Energy recovery cultivates improving real estate fundamentals, U.S. energy production and exports hit record high
HOUSTON, June 27, 2019 – The energy industry continues to adapt amid renewed pressures to do more with less. Despite changing cycles and the unpredictable state of global affairs, JLL’s newly-released 2019 North America Energy Outlook says opportunities abound for companies in each industry segment.
State of Energy CRE Markets
As oil prices have stabilized in 2018 and 2019, commercial real estate energy markets are experiencing varying levels of demand with the industrial sector outperforming its office counterpart.
In energy-heavy markets like Houston and Calgary, demand for office space during the downturn atrophied completely. However, in the last few quarters, glimmers of positivity have emerged in the hardest-hit office energy markets, and leasing activity has increased among energy occupiers in most markets even as office inventories in these cities remain tenant-favorable.
Industrial real estate continues to outshine its office counterparts within energy markets, as the flight-to-quality trend, well-known in the office market, makes its way into the industrial sector. As such, the report shows that construction activity climbed in three of the four tracked industrial energy markets, with an aggregate rise of over 30 percent year-over-year.
Both leasing activity and energy occupiers in the market are on the rise in Houston and Pittsburgh, as companies specializing in all phases of energy production and manufacturing are sustaining industrial demand in 2019.
Flexibility and the Workforce of Tomorrow
Energy companies are facing significant challenges in attracting and retaining high-value STEM (science, technology, engineering, math) talent in a highly-competitive business environment where virtually every company is a technology company.
As leaders in the oil and gas industry are struggling to replace an aging workforce, the problem has accelerated in recent years, as the number of full-time undergraduate students enrolled in petroleum engineering programs has seen a 42 percent decline since 2015.
“Energy companies are seeing the value of modern workplaces as they compete to attract and retain qualified employees,” said Bruce Rutherford, co-lead of JLL’s Energy Practice Group. “In order to appeal to this younger generation, many are following the lead of the high-tech industry in providing a more activity-based design with new amenities and benefits.”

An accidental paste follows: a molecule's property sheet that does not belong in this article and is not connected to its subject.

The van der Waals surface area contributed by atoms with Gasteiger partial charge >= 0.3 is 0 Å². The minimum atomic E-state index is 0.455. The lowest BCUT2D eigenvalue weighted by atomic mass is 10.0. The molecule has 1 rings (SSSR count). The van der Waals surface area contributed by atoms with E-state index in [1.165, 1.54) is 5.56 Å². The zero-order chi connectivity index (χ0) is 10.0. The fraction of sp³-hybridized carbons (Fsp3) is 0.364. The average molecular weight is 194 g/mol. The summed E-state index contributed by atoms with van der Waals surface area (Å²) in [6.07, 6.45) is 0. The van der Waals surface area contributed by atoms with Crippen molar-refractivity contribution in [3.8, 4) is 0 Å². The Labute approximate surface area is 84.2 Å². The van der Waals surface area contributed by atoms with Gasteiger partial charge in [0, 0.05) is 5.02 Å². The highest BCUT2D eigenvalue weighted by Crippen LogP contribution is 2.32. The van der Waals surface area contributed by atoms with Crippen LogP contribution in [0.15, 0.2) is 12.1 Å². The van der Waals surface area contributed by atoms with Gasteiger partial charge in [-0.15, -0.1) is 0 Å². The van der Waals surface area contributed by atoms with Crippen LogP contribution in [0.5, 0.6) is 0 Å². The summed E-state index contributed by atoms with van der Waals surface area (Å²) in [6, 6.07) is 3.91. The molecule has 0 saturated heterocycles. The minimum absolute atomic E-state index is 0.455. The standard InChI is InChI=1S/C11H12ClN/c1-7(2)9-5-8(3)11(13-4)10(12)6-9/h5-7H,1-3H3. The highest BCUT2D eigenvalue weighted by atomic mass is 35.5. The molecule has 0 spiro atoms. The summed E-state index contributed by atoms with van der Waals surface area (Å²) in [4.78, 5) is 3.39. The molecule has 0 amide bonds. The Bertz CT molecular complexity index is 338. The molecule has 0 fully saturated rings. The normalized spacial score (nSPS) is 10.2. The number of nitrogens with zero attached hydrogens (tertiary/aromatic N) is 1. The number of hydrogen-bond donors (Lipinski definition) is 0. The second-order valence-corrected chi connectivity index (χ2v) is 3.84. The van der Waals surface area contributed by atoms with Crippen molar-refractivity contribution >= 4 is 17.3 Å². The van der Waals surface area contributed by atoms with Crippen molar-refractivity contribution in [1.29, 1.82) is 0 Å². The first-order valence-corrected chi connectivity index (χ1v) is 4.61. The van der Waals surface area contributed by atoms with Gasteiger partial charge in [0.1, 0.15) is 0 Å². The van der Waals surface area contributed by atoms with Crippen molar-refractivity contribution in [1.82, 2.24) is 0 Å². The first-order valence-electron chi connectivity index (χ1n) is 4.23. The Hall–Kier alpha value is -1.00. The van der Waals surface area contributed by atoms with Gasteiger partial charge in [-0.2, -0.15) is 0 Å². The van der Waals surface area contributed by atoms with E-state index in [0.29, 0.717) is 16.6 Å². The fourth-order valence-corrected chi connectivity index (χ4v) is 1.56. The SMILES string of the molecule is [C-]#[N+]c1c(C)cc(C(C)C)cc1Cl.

The industry also faces a hurdle of perception as young workers are more drawn to high tech giants whose brands have become synonymous with youth, diversity, flexibility and work-life balance. The energy sector has found itself in an uphill battle in the fight for qualified employees as large numbers of millennials and members of Generation Z who desire to make a positive impact in the world, have adopted the view that energy companies are not positive contributors to the environment.
Uncertainty and Volatility in North American Energy
The United States and Canada are two economic power houses with vastly different energy economies, subject to many variables and pressures from local, regional, and global forces. However, the report states that the U.S. continues to gain market share across the energy spectrum, from shale extraction to renewable power generation, while Canadian energy has struggled to realize meaningful gains amid continued political and environmental opposition.
The U.S. has been a net energy importer since the 1950s, but continued growth in all manner of energy-related exports should see the U.S. becoming a new energy exporter in 2020. The nation already surpassed Russia late last year to become the largest crude oil producer in the world for the first time since 1973.
Energy records mentioned in the report include:
- The U.S. and Canada are consuming more energy than ever before.
- U.S. energy production and exports hit new highs in 2018.
- U.S. natural gas liquid production continues to hit record highs.
Additional content, including a city-by-city analysis of what’s driving each market is available here:
Contact: Rebecca Kiest
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